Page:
Royal Collection Trust/© Her Majesty Queen Elizabeth II 2014
The Sobieski Book of Hours
Bound in red velvet, with gold corner-pieces and clasps on fore-edge, oval plaques on binding with crowned JRP (Johannes Rex Poloniorum, John King of Poland) monogram in centre.
This manuscript was written and illuminated c. 1420-5, initially in the workshop of the Master of the Bedford Hours. There were two other major illuminators responsible for the manuscript, the Fastolf Master (active 1440-50 in Rouen), and the Master of the Munich Golden Legend (active 1440-50 in northern France). The Bedford Master was responsible particularly for the miniatures introducing the life of the Virgin Mary in the Hours proper. One of his miniatures gives an indication of who the book of hours was created for. It depicts a lady who is probably Margaret of Burgundy, praying to St Margaret. The saint appears on the back of a dragon, her emblem (Satan in the form of a dragon swallowed Margaret during her martyrdom). It is thought that the lady is praying for a child to St Margaret, the patroness of expectant mothers. Margaret's marriage to Arthur of Richmond, younger brother of the Duke of Brittany, (who eventually inherited the Dukedom as Arthur III) was childless, and the bed behind her can be seen hung with green draperies, the traditional colour reserved for ladies of the French royal house in birth chambers. Beneath the miniature is the poem La Vie Sainte Margaret, popular in the fifteenth century. The hypothetical identification of the kneeling lady with Margaret of Burgundy rests partly on the fact that her sister Anne, Duchess of Bedford, was the patroness of the Bedford Master. In 1423, she married John, Duke of Bedford, younger brother of Henry V, who became Regent of France in 1422, on behalf of his infant nephew, Henry VI.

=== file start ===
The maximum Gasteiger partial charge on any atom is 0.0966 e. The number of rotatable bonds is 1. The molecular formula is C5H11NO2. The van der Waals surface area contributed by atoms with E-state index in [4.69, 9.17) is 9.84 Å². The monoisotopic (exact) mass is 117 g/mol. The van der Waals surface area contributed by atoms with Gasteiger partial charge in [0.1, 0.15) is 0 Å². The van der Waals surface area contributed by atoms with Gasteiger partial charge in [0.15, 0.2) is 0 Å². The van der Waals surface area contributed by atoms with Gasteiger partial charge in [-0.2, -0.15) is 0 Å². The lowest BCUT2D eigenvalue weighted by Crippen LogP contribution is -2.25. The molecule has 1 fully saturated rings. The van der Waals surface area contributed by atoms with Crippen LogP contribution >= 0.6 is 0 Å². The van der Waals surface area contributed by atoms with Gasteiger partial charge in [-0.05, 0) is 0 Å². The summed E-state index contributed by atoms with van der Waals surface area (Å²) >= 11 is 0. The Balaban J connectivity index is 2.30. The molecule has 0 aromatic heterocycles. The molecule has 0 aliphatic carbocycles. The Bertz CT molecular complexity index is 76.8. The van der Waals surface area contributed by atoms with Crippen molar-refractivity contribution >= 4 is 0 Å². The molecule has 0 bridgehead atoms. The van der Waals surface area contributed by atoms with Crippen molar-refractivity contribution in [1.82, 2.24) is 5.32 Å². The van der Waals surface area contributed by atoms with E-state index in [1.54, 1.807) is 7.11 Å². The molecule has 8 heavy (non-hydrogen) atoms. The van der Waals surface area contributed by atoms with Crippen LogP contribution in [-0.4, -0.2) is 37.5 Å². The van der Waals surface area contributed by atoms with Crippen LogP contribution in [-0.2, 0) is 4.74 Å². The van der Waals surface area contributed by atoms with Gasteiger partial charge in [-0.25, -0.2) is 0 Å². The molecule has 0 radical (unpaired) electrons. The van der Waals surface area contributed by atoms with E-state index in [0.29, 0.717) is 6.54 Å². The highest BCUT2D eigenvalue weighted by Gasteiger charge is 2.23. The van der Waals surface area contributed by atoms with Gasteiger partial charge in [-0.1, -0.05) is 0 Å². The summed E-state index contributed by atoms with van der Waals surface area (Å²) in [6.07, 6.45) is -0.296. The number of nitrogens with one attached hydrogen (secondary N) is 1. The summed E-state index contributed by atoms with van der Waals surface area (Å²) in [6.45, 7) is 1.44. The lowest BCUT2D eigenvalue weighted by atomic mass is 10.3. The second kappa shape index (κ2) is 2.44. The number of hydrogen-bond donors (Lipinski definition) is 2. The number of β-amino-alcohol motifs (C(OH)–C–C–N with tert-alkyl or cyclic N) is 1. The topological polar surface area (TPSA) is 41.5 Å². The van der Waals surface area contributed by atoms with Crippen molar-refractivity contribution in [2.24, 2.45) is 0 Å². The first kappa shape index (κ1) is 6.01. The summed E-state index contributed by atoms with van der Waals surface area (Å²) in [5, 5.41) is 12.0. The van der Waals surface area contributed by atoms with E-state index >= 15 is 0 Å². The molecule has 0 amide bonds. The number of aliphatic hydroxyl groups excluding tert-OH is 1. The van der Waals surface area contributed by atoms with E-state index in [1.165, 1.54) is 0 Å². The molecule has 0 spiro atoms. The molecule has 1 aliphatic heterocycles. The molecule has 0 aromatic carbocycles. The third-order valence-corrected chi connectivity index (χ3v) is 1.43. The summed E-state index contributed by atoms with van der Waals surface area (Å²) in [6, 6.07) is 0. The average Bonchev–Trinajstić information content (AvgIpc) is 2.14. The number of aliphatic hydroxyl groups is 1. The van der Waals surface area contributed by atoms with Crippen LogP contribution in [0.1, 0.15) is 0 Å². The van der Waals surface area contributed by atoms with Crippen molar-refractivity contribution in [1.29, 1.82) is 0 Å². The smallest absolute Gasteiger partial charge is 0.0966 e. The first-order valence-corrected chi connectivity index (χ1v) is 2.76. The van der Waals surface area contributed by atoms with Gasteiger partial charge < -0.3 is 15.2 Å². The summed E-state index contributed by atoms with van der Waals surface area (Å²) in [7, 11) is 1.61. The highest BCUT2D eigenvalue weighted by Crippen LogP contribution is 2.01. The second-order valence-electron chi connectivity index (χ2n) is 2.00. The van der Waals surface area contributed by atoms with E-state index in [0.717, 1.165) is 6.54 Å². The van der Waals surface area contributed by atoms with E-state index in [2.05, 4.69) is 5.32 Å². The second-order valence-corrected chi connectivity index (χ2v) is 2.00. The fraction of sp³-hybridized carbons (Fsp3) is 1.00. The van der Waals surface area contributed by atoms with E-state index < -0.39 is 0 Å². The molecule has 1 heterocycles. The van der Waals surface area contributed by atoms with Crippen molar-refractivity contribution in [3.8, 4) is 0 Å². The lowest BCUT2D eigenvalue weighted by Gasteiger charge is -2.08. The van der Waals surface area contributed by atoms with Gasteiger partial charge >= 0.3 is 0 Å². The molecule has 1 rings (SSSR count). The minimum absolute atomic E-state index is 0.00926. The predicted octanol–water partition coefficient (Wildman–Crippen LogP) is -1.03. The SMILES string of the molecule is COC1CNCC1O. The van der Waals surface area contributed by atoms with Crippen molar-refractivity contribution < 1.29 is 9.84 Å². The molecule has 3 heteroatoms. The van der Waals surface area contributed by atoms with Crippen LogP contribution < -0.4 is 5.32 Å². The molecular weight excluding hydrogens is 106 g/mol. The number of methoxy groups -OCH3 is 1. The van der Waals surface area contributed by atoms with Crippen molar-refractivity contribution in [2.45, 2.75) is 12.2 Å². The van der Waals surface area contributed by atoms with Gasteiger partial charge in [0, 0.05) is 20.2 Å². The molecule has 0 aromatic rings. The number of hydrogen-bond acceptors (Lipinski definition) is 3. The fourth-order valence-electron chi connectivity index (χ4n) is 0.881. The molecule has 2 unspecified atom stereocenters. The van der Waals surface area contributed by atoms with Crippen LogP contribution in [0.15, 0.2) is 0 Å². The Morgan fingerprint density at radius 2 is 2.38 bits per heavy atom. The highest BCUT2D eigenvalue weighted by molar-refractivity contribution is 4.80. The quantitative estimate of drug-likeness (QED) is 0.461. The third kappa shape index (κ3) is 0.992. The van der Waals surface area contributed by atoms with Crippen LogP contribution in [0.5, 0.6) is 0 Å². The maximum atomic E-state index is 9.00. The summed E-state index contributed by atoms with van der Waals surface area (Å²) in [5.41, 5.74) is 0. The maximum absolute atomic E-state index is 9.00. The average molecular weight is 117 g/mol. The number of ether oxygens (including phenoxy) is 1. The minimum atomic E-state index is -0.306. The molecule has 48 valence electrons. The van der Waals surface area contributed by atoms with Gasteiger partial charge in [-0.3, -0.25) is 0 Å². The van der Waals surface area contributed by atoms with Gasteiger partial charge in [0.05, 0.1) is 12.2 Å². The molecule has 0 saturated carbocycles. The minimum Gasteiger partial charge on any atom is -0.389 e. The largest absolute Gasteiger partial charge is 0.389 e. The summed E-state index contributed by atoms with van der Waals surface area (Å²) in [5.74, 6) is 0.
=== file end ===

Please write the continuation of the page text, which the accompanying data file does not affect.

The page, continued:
At the end of the seventeenth century, the manuscript belonged to Jan Sobieski, King of Poland, and by the marriage of his granddaughter Clementina to James Stuart, the Old Pretender, it passed into the Jacobite family. James was the son of James II, the king who was deposed in 1688. The younger son of James and Clementina, Henry Benedict, became a Cardinal, and was from 1788 acknowledged by Jacobite sympathisers as Henry IX, but by then there was no possibility of a successful uprising in his favour. After his death in 1807 and following his instructions, the manuscript was conveyed to the Prince Regent.
Catalogue entry from 'Royal Treasures, A Golden Jubilee Celebration', London 2002, with additional information